South of Chicago, past the Kankakee turnoff, the baby starts to cry. First several whimpers, then a shoulder-rolling set of sobs building to a full-on wail. I pull onto the shoulder. I lean back and see he’s pulled loose his hearing aid and put it in his mouth. It makes a whistling feedback noise as he tries to swallow it.
I walk around, pull him from the car, and we step over the guardrail to walk along the edge of the hunched cornstalks with the withered, stringy cobs hanging slack, reaching back to the dirt.
I rock him.
An occasional semi blasts by.
A hawk calls out from a fence post.
My son’s screams burrow deep into the center of an otherwise empty place. There’s a rut cut through the drought-dead corn where the wheels of the irrigation lines ran, and walking that into that hip-high wilt brings us to the center of the filed, the center of the state, the center of the country, and most likely, the center of my life.
In moments he’s onto those warm, after-scream deep breaths. A sound I love. I hook the hearing aid back on and hope it will pluck the noise from the air and whisper it into his heart.
A dozen white windmills whir in the distance.
Blackbirds dart over the limp tassels.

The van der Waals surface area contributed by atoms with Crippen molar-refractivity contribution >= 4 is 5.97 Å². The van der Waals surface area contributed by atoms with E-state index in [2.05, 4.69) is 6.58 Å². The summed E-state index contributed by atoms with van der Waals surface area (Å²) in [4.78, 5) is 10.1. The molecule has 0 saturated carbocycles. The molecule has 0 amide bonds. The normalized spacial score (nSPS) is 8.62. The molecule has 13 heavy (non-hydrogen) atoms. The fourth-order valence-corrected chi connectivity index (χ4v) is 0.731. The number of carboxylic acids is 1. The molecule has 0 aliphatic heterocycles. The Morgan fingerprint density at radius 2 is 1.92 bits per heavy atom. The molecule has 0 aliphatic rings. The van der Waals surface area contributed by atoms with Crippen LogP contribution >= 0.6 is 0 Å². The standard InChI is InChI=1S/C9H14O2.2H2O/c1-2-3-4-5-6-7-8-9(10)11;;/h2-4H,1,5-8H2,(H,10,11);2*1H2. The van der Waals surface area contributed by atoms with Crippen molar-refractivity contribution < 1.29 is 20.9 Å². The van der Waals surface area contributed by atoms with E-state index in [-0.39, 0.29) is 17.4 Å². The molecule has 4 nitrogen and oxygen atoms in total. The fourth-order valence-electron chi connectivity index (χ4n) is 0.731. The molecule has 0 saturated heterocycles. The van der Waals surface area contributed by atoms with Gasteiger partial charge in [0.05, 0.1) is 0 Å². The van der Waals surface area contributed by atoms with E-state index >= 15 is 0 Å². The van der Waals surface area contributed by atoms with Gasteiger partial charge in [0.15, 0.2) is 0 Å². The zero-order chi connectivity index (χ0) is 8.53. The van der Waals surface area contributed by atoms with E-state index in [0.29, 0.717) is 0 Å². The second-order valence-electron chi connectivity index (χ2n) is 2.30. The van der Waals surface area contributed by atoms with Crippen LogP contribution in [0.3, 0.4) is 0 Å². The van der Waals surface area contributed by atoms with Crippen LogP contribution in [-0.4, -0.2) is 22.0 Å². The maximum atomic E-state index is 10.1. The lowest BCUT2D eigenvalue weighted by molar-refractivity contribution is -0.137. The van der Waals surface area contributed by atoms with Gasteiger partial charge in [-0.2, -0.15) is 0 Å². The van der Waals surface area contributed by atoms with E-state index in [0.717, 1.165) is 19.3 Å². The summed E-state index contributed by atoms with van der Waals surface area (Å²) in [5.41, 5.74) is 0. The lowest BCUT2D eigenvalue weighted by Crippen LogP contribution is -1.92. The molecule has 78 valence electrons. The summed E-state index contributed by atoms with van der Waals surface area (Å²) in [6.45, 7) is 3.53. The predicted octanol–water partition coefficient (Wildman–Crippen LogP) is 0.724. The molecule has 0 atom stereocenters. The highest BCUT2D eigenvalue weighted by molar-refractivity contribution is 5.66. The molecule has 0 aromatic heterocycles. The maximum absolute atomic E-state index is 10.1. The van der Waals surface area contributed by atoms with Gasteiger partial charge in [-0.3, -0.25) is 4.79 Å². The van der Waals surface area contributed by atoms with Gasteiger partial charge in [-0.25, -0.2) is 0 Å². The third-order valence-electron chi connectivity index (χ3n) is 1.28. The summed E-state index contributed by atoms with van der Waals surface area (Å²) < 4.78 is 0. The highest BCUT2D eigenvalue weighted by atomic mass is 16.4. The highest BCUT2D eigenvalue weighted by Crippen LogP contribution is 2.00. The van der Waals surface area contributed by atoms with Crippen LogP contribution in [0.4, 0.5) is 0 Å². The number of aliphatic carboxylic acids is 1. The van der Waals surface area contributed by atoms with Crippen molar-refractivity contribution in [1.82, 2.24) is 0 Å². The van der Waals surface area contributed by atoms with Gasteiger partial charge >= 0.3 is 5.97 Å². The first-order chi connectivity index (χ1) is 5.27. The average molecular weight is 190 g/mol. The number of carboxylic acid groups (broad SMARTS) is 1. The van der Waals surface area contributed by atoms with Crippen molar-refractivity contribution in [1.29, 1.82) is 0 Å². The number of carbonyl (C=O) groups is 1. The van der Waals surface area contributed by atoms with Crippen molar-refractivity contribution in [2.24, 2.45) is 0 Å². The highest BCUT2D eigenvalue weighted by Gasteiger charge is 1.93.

Dry leaves scratch at the stalks.
Our breath syncs as I hoist my son who gets confused and tries to swallow all the strange new noise thrumming through his little earbuds.
I stand still so we can listen to the day.
Since he failed his hearing test at the hospital I’ve been attuned to each new noise and am amazed by all the sounds that come and all the bridges sound makes in a life.
Last week, our dog was skunked in the yard. Yellow goop hung on his face as he ran across the grass. When the dog retched it reminded me of something. A bridge was made. When I was young, a dog came running across the school’s football field. It bit into its own tail, drawing blood, then took deep gnawing strikes into its side.
That dog made ancient pain noises.
Our teacher gathered us children, her voice turned high with panic. It was slow work as we all watched the poisoned dog try to dig out what was making it sick.
Then a sheriff drove onto the track, crunched over the gravel, and popped his trunk. He pulled out a shotgun and slid several rounds into the chamber.
His first two shots missed, and the echoes raced each other over the field. The third shot found purchase in the back hip from forty yards out, marked by the football field’s sharp white hashes. The forth shot went to the side of the head and left a ringing in my ear.
All those shots still echo.
Sounds loop back.
They sing note to note through time.
As we walk away from the cornfield, over the brown grass, I lift and ease my son into his car seat, buckle him, kiss his forehead, his cheek, his cheek again. He giggles, then begins to talk to me in the loose vowels of his own precious music. I start the car and pull out. The road thrums tire songs as gravel clanks, and the breath of the exhaust braids into the holy notes of symphony.